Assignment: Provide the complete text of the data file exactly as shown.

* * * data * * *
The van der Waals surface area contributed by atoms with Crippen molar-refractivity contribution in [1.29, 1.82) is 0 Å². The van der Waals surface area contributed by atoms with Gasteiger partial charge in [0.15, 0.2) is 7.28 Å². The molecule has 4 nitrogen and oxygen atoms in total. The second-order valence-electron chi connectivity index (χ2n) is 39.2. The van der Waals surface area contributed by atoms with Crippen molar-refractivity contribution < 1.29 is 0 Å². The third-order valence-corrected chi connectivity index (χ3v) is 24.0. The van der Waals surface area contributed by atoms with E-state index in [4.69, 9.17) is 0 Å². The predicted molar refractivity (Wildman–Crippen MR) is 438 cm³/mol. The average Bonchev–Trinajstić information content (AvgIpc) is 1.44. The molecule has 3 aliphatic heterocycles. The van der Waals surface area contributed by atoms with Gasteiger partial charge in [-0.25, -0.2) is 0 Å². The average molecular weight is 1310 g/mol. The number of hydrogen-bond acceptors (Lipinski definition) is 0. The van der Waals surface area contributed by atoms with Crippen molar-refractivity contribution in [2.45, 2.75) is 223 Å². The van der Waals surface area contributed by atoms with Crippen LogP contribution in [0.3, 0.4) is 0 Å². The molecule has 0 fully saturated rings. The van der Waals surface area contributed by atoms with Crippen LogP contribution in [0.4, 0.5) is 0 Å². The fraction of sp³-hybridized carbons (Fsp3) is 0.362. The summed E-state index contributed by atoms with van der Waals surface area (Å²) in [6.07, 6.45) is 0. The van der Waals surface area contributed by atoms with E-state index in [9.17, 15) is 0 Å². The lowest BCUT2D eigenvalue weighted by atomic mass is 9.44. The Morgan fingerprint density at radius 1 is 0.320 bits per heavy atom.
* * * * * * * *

The van der Waals surface area contributed by atoms with Crippen molar-refractivity contribution in [1.29, 1.82) is 0 Å². The van der Waals surface area contributed by atoms with Gasteiger partial charge in [0.15, 0.2) is 7.28 Å². The molecule has 4 nitrogen and oxygen atoms in total. The second-order valence-electron chi connectivity index (χ2n) is 39.2. The van der Waals surface area contributed by atoms with Crippen molar-refractivity contribution < 1.29 is 0 Å². The third-order valence-corrected chi connectivity index (χ3v) is 24.0. The van der Waals surface area contributed by atoms with E-state index in [4.69, 9.17) is 0 Å². The predicted molar refractivity (Wildman–Crippen MR) is 438 cm³/mol. The average Bonchev–Trinajstić information content (AvgIpc) is 1.44. The molecule has 3 aliphatic heterocycles. The van der Waals surface area contributed by atoms with Gasteiger partial charge in [-0.25, -0.2) is 0 Å². The average molecular weight is 1310 g/mol. The number of hydrogen-bond acceptors (Lipinski definition) is 0. The van der Waals surface area contributed by atoms with Crippen molar-refractivity contribution in [2.45, 2.75) is 223 Å². The van der Waals surface area contributed by atoms with Crippen LogP contribution in [0.3, 0.4) is 0 Å². The molecule has 0 fully saturated rings. The van der Waals surface area contributed by atoms with Crippen LogP contribution in [0.4, 0.5) is 0 Å². The fraction of sp³-hybridized carbons (Fsp3) is 0.362. The summed E-state index contributed by atoms with van der Waals surface area (Å²) in [6.07, 6.45) is 0. The van der Waals surface area contributed by atoms with E-state index in [9.17, 15) is 0 Å². The lowest BCUT2D eigenvalue weighted by atomic mass is 9.44. The Morgan fingerprint density at radius 1 is 0.320 bits per heavy atom.